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The Future of Canadian Health Care and AI

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AI Health Care Header
Supported by:

Ying Tam

Managing Director,
MaRS Health Venture Services

Based in Toronto at global innovation hub MaRS Discovery District, Ying Tam is the Managing Director of MaRS Health Venture Services, where he works with entrepreneurs to build high-impact, high-growth ventures and innovative health ecosystems to improve health outcomes and positively impact patients’ lives. 

Mediaplanet: How is artificial intelligence revolutionizing the health landscape?

Ying Tam: The human body is incredibly complex and our minds can’t manage and make sense of all that information on their own. Artificial intelligence (AI) is able to augment researchers’ and clinicians’ capacities by sifting through vast amounts of data to quickly and reliably surface the important information, like an image from a batch of scans that shows signs of cancer or a molecule that could lead to a life-saving therapeutic. AI is starting to make a difference in improving clinical efficiency by sounding the alarm about early signs of disease and helping scientists and clinicians focus their efforts where they are needed most.

What are some of the biggest AI trends in the health care field?

Canadian companies are leveraging machine learning to develop new therapies, diagnostics, and therapeutic treatments. We’re seeing companies like Deep Genomics and Atomwise apply the massive data-crunching power of AI in the search for new therapeutics to make the drug-discovery process faster and more precise. Toronto-based venture Analytics 4 Life is using AI to listen to and analyze a patient’s heartbeat to detect coronary artery disease, reducing the need for lengthy, costly, and invasive tests.

How can patients access the benefits of AI technologies?

“Doctors, clinicians, and health organizations are already putting select AI-powered technologies into practice, enabling patients to access the benefits.”

Doctors, clinicians, and health organizations are already putting select AI-powered technologies into practice, enabling patients to access the benefits. Swift Medical, a Toronto-based startup, has developed a smartphone tool that evaluates the severity of wounds using AI. It’s being used with over 100,000 patients a month. BlueDot is using big data to track, predict, and prevent the spread of infectious diseases from the Ebola and Zika viruses to the flu.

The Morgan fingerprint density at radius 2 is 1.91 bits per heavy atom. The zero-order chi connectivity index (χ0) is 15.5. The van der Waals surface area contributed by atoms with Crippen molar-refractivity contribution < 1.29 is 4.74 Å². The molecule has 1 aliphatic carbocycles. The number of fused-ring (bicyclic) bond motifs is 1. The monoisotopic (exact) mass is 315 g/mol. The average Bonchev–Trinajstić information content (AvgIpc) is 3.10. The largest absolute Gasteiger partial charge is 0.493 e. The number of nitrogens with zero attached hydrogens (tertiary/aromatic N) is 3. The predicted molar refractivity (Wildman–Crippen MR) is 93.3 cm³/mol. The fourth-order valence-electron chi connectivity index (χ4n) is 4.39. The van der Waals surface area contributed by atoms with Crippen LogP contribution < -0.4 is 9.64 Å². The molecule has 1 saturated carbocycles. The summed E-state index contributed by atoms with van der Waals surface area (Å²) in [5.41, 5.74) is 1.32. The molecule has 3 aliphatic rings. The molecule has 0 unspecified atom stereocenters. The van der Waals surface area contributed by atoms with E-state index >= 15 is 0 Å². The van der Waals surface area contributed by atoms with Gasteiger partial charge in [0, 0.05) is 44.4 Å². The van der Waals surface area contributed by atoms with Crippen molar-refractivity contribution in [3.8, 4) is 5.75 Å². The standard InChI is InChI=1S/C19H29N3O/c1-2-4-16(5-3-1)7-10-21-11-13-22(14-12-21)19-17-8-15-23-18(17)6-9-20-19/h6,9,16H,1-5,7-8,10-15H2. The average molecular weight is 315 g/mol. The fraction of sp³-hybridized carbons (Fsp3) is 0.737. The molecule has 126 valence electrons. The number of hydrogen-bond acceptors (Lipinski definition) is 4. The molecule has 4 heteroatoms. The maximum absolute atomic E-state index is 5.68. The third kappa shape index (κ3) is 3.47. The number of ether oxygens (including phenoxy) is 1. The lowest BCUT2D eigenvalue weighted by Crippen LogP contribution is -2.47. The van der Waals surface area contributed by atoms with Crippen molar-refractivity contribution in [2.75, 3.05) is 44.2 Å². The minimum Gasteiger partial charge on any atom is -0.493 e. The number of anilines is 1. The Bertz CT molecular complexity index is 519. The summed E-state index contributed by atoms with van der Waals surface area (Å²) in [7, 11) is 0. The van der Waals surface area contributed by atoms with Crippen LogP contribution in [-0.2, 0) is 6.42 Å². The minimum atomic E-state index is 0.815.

The BlueDot team has worked with public health officials for years and recently launched a travel app called George Health Companion to help people stay informed about diseases in regions where they’re travelling. AI-powered chatbots developed by Toronto-based startup conversationHEALTH help patients stay on track with their medications, appointments, and other reminders. Patients can also access health bots via apps like Facebook Messenger or Slack.

What are some issues that AI might present in the health care industry?

The successful adoption of AI in health care introduces technological, regulatory, ethical, and system challenges. The data infrastructure required to manage and store the vast datasets needed by AI is going to involve massive upgrades by health care institutions. Regulatory processes must also change to account for AI solutions that are evolving based on changing data inputs. Finally, there are a variety of questions around the oversight of AI — how do we clinically validate an AI solution? What do we do if an AI error or bias negatively impacts a patient’s outcomes or causes harm?

How will these issues affect the Canadian health care industry?

As a single-payer health care system, Canada has an AI advantage through its large repository of diverse health data. Ontario, for example, has a database that tracks every interaction a patient has had with the health system going back to the mid-1980s. Despite this, the development cycle for AI technologies will place strains on an already stressed system. As health care costs continue to rise and we risk falling behind in health care delivery, AI offers solutions we can’t afford not to embrace.

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